• 8. Clicker question<br />9/19/2011<br />8<br />Do you believe the U.S. Constitution with its included amendments would be ratified by a majority of Americans if put forward as a referendum during the next election?A. YesB. No<br />
  • 9. Human beings possess rights that cannot be legitimately given away or taken from them.<br />People create government to protect these rights.<br />If government fails to protect people’s rights or itself becomes a threat to them, people can withdraw their consent from that government and create a new one.<br />Omissions?<br />Slaves, Women, Native Americans, Free African Americans<br />9<br />“Revolutionary” Declaration of independence<br />
  • 10. America’s First Written Constitution<br />Represented a loose confederation of independent states with little power in the central government.<br />State Sovereignty – States are supreme, national government was limited in power<br />Unicameral– The central government was based entirely in Congress. No EXECUTIVE – Execution of laws was to be left to individual states.<br />Congress was very weak. Given the power to declare war and make peace, coin and borrow money, regulate trade with Native Americans. <br />COULD NOT levy taxes or regulate commerce among states<br />10<br />articles of confederation<br />
  • 11. Power under British rule was too centralized (in King George)<br />Power under the Articles was too DE-centralized.<br />In designing the federal government at the Constitutional Convention, the delegates wanted to give energy and decisiveness to the national level government.<br />But, they were still fearful of centralized power so divided the power up – Separation of Powers, Checks and Balances…<br />11<br />Empowering the federal government<br />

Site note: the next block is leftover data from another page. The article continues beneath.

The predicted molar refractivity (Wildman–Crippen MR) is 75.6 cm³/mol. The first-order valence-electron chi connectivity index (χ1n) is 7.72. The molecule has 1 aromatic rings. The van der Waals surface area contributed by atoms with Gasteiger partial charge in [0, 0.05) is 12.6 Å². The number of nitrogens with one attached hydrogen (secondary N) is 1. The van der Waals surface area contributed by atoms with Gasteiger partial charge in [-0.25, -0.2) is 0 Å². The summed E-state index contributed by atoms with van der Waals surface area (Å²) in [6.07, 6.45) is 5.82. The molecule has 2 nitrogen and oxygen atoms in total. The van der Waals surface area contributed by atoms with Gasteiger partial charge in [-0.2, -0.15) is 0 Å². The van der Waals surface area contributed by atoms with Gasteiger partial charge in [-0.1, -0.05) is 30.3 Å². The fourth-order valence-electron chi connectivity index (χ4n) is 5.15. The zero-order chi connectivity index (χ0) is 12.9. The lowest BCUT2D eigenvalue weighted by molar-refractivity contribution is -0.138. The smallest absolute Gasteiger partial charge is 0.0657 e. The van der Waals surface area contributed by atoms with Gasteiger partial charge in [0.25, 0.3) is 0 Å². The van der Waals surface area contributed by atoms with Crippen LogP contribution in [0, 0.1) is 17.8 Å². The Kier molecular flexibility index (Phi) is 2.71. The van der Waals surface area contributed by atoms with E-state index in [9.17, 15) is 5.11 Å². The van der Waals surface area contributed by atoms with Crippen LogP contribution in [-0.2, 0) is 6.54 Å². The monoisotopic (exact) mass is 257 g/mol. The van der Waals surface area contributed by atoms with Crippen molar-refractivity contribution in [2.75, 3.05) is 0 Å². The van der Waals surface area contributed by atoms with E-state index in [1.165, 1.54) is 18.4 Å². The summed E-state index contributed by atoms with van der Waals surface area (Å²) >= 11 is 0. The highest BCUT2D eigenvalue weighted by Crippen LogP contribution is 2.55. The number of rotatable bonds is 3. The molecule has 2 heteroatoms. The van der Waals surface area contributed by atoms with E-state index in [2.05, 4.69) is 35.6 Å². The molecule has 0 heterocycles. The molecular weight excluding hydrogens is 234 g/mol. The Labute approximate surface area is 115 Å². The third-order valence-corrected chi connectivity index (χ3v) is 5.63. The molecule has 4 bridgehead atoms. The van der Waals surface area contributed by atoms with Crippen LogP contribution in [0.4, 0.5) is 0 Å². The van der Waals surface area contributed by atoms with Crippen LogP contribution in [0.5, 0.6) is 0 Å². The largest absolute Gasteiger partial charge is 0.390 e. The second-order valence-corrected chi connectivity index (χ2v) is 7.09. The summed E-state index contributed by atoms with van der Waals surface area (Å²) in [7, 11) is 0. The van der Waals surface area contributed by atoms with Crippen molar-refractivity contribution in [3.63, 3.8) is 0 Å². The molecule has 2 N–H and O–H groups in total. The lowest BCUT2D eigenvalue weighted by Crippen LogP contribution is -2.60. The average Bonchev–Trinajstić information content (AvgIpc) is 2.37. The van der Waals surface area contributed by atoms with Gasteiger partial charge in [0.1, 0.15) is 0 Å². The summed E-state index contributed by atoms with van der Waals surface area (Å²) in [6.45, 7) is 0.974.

• 12. The framers’ economic interests were reinforced by their philosophical and ethical principles.<br /> They sought to create a government to promote commerce and to protect property. <br />They hoped to fashion a government less susceptible than existing state and national regimes to populist forces hostile to the interests of the commercial and propertied classes.<br />12<br />Marriage of interests and principles<br />
  • 13. 35were members of legal profession<br />3were physicians<br />Almost 50% were college graduates<br />7were former chief executives of their states<br />6were large plantation owners<br />8were important businessmen<br />100% were Male, White, Upper-Class, and all but 2 were Protestant (the 2 were Catholic).<br />13<br />Who were the delegates? (55 attended, 39 signed)<br />